Dr P. spent a great hour talking about science education and careers in STEM with nearly 300 12-year old students at Bukit Panjang Primary School. It so happens Dr P. attended this same school nearly 20 years ago and it was great to be back giving a talk as an alumni.
The 45 min Q&A session was a particular highlight because there were numerous questions spanning a whole range of topics. Dr P. was especially impressed by a young boy who asked her if the gender pay inequality existed in science. He also her asked what the trade off was between economic growth and environmental sustainability. Other questions included queries about the Big Bang, how hurricanes are formed, the role of humans in triggering earthquakes, what it was like studying overseas as well as which came first, the chicken or the egg. Overall it was a truly enjoyable experience. But as usual, this is Singapore... so the very first question was "How much money do you make?".
When you tell someone you are a scientist, the image that pops into their mind, is often that of someone working in the laboratory, wearing a white coat and retro safety glasses. And that is not far from the truth for many in the STEM fields.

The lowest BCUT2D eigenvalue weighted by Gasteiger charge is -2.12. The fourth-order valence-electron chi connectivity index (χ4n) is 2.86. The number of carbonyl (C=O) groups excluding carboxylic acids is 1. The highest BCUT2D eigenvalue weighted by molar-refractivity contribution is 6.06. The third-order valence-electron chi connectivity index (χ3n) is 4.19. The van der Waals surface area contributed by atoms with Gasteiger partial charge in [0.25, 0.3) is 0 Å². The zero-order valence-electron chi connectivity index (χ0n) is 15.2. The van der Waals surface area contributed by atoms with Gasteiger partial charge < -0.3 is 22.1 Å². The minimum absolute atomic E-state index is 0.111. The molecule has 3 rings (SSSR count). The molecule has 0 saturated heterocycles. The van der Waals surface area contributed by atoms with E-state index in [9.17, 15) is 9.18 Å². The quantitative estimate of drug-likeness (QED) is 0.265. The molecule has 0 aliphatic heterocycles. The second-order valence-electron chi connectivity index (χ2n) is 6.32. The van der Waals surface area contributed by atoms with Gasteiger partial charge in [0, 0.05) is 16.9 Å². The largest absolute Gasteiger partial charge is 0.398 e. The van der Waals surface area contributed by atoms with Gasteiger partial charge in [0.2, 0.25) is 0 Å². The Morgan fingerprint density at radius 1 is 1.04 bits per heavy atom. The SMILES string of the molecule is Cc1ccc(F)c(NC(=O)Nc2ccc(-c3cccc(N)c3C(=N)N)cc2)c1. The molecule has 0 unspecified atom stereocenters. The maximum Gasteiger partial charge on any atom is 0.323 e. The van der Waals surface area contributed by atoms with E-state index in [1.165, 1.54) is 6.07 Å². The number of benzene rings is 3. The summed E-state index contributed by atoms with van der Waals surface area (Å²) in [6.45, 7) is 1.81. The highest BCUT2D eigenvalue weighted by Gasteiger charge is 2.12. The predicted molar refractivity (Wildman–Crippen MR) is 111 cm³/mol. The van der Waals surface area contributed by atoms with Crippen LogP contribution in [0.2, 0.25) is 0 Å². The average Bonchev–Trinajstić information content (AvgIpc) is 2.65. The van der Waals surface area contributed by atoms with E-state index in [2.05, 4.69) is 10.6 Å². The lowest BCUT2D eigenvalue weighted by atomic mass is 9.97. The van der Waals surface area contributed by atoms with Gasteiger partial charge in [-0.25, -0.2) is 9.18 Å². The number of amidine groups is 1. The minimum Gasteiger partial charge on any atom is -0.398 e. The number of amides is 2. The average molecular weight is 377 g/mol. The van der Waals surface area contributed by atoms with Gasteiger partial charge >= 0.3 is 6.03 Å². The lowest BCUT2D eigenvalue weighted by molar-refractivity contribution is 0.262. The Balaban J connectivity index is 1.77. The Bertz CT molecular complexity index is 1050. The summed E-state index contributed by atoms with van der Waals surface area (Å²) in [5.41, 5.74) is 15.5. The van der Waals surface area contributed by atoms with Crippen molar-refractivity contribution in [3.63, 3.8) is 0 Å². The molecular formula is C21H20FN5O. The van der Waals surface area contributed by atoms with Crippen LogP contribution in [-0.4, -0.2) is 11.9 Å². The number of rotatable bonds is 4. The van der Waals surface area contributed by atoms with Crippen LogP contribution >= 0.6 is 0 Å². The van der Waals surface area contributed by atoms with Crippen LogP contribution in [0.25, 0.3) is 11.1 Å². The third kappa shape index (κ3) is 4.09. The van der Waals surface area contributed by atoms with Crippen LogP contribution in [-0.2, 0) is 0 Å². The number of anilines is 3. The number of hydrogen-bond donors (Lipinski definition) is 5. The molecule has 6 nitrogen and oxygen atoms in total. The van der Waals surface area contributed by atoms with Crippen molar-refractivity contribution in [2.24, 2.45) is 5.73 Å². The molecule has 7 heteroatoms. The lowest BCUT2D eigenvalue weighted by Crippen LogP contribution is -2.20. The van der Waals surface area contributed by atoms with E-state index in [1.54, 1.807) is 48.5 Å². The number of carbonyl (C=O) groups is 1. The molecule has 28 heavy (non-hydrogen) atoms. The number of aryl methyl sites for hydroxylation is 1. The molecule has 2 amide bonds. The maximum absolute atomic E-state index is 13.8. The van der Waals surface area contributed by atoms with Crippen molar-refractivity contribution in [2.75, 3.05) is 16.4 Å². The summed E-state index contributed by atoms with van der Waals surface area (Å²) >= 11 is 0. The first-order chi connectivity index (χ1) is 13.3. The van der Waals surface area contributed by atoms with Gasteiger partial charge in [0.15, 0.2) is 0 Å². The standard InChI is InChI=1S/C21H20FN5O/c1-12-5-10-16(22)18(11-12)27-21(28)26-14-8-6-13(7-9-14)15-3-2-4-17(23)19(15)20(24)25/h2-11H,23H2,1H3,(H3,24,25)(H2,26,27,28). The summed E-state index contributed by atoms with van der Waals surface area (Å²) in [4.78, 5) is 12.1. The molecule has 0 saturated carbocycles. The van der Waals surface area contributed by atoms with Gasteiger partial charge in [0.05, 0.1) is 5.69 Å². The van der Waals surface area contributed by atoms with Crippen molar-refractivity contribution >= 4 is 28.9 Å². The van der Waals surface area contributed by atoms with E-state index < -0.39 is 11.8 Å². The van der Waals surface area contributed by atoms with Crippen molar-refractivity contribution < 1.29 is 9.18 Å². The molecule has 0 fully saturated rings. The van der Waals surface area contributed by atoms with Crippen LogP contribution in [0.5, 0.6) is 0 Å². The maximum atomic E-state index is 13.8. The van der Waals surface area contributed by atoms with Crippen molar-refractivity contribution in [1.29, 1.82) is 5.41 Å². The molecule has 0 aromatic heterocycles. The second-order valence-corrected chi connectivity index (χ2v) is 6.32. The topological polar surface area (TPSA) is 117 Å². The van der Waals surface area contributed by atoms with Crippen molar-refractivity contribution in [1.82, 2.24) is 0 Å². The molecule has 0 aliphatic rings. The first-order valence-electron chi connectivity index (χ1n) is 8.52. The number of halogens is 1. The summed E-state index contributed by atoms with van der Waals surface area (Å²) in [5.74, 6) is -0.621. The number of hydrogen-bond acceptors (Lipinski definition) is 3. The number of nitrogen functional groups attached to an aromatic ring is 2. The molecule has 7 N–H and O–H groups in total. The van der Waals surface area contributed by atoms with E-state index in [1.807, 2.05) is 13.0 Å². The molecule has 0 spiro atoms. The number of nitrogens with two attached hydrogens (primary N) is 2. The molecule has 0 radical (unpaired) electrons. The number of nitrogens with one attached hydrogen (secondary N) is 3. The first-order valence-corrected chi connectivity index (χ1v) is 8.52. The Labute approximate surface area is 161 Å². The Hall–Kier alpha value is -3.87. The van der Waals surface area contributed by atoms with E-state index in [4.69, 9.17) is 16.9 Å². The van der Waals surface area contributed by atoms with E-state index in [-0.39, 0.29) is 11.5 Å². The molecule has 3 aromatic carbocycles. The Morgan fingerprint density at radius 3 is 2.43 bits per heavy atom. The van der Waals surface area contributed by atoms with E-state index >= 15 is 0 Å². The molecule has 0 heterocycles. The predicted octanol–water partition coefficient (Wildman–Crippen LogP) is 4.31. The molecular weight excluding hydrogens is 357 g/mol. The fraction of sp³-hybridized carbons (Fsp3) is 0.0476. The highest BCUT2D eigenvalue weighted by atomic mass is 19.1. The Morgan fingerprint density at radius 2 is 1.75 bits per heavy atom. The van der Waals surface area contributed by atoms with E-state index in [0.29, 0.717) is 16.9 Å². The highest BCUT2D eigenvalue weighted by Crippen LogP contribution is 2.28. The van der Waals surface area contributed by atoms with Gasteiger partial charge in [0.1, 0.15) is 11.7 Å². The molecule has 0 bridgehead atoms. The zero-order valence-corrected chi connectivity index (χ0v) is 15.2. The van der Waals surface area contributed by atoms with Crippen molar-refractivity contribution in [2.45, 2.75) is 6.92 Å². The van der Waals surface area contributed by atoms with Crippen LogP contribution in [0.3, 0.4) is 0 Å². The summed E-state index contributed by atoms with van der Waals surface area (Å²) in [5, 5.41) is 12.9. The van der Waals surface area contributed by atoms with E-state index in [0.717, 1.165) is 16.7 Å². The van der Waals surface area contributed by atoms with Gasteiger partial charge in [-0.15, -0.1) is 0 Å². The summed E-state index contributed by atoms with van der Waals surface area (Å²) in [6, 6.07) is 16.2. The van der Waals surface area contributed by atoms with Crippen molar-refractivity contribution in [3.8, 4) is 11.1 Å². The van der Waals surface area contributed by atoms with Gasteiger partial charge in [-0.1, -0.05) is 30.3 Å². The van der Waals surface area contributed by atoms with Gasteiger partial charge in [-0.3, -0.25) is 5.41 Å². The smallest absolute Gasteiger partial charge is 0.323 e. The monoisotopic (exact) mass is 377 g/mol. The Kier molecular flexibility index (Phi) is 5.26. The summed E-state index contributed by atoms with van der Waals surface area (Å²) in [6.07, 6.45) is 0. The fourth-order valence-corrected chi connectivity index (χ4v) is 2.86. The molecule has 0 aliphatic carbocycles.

But for those of us in the natural sciences, there often exists another glamorous component... Fieldwork. In our lab, this often involves travelling to different countries and exploring different kinds of habitats to sample insects. From swampy mangroves and dense forests to urban neighbourhoods, insects can occupy a whole range of niches. We collect insects from different environments and whenever possible, we try to observe what they do in the 'wild'.
One of the main insect models we use in our lab are sepsid flies: a family of flies that are closely associated with dung. Yep... they are poop flies. These flies play a vital role in breaking down organic waste and in nutrient cycling. Plus, they have really cool morphology and mating behavior (https://www.youtube.com/user/sepsidbehavior2009). Dr. P started working on them as an undergraduate and has now spent more than a decade chasing cows and their patties across the world.
Now, you might be wondering, where can you find cow dung in the urban jungle that is Singapore. Well, it turns out, the Zoo. Since 2006, the kind folk working at the Singapore Night Safari have been collaborating with the Evolution Lab at NUS in providing different kinds of animal dung to be used for research purposes. Now, we at the ReproLab, have joined the band wagon.